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Tim Bissell Tim Bissell
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Three Pint Stance – A powerless brewery

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*blows out candle*

There. We don’t need that anymore. After about five days in the dark, the trees are off the lines and the power is back on at Gneiss Brewing Company. The rogue storm that took out power to more than 300,000 households and businesses across Maine on October 30 affected quite a few breweries as well.

From us fools out here in the woods (where we should expect to lose power) to places as urban as the Riverside Industrial Park in Portland (where they probably feel safe), breweries across Maine were forced to scramble to figure out what to do with their beer. Since my journalistic bona fides are quite lacking these days (Editor’s note: Tell me about it.), I didn’t reach out to any other brewer who was affected by the power outage, but I can assure you there are literally dozens of us out there.

How does a power outage affect a brewery specifically, you ask? (I know you didn’t, but I need to write about something this week, so humor me).

Speaking from the experience at Gneiss, our biggest loss was the use of our glycol chiller. A glycol chiller is essentially a large refrigeration unit that cools down a mixture of propylene glycol and water and then sends it through insulated pipes and into the chilling jacket of a stainless steel fermenter. Every fermentation and carbonation tank at a (properly equipped) brewery has one of these chilling jackets surrounding the inner tank; this allows brewers the ability to precisely control the temperature of the liquid inside. Without temperature control, ferments can rapidly go out of control and off flavors can be created, or conversely the beer could cool off too fast, shutting down fermentation too early and leaving the beer slightly unfermented (or under-attenuated). Both things are sub-optimal.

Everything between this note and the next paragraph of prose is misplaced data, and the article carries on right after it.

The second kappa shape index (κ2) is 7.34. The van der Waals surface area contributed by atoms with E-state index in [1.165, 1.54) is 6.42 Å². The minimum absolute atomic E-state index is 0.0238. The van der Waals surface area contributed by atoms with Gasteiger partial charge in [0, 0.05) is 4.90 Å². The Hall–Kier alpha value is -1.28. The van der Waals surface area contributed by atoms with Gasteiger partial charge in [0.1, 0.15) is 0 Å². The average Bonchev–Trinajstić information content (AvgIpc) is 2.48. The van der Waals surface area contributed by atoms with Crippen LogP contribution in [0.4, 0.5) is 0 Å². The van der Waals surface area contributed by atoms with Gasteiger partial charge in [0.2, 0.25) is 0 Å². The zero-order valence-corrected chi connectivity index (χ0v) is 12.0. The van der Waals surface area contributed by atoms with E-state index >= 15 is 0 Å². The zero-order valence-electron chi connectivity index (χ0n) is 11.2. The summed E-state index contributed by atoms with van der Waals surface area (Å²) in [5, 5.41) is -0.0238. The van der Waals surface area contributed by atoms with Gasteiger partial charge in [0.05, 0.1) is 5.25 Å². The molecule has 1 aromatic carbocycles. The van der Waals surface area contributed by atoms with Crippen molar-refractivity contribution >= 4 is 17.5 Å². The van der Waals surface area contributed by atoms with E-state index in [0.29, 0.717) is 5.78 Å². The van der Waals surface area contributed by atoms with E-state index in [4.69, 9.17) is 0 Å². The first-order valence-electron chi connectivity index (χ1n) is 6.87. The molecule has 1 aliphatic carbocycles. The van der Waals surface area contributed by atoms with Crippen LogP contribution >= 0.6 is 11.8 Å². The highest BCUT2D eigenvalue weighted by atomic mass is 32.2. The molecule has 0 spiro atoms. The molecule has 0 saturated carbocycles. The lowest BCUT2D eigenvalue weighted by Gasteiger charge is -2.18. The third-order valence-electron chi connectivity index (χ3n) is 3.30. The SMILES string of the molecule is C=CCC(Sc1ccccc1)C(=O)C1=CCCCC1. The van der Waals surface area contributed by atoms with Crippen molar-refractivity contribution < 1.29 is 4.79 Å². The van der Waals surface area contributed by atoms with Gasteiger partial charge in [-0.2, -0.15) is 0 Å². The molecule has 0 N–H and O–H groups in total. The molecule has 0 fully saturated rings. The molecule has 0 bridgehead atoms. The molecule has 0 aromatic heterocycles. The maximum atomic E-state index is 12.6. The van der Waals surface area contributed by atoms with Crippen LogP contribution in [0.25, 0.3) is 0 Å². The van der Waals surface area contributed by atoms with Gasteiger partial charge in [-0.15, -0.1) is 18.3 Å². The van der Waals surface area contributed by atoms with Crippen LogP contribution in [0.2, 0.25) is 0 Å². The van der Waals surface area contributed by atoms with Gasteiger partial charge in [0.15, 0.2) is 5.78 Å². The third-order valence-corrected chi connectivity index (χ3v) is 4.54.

Another big job the glycol chiller does at Gneiss is run cold glycol into the trunk line that contains our 10 draft lines. This keeps the beer cold for its 25-foot journey from the kegs in the walk-in fridge to the taps in the tasting room. Without this chilly escort to the faucet, the beer warms up and the suspended CO2 comes out of solution and you end up with foam. Yuck!

Luckily, the act of dispensing beer from a keg is independent of electricity, so we were able to set up our jockey boxes (coolers with 50-ft stainless steel coils in them) that we use at brew festivals and were able to pour cold, tasty beer even though the power was out.

The last big hurdle when dealing with a power outage at a brewery is the lack of water - specifically hot water. Breweries, despite their best efforts to conserve, tend to use a lot of water. The industry standard is that is takes seven gallons of water to make a gallon of beer! A lot of this water is used in washing tanks and general cleaning. Needless to say, without a working well pump and water heater, we were sort of dead in the water. No brewing, no cleaning, no packaging.

How did we fare overall? Luckily, none of our tanks contained beer in active ferment, meaning we didn’t have to worry about any beer getting too warm during fermentation and ruining the flavor profile. We also had the good fortune of relatively cool temperatures during the outage, so the finished, chilled beer in our tanks was able to maintain a temp in the mid-40s, meaning there were no issues on that end. Lastly, the kegs in our fridge were also kept cold by the cool temps and the strategic use of our tiny generator to keep the temperature steady.

All in all, it could have been much worse. We have a lot to do this week to catch up, but we should be back to normal as of next week (barring any more overly destructive storms). Fingers crossed!

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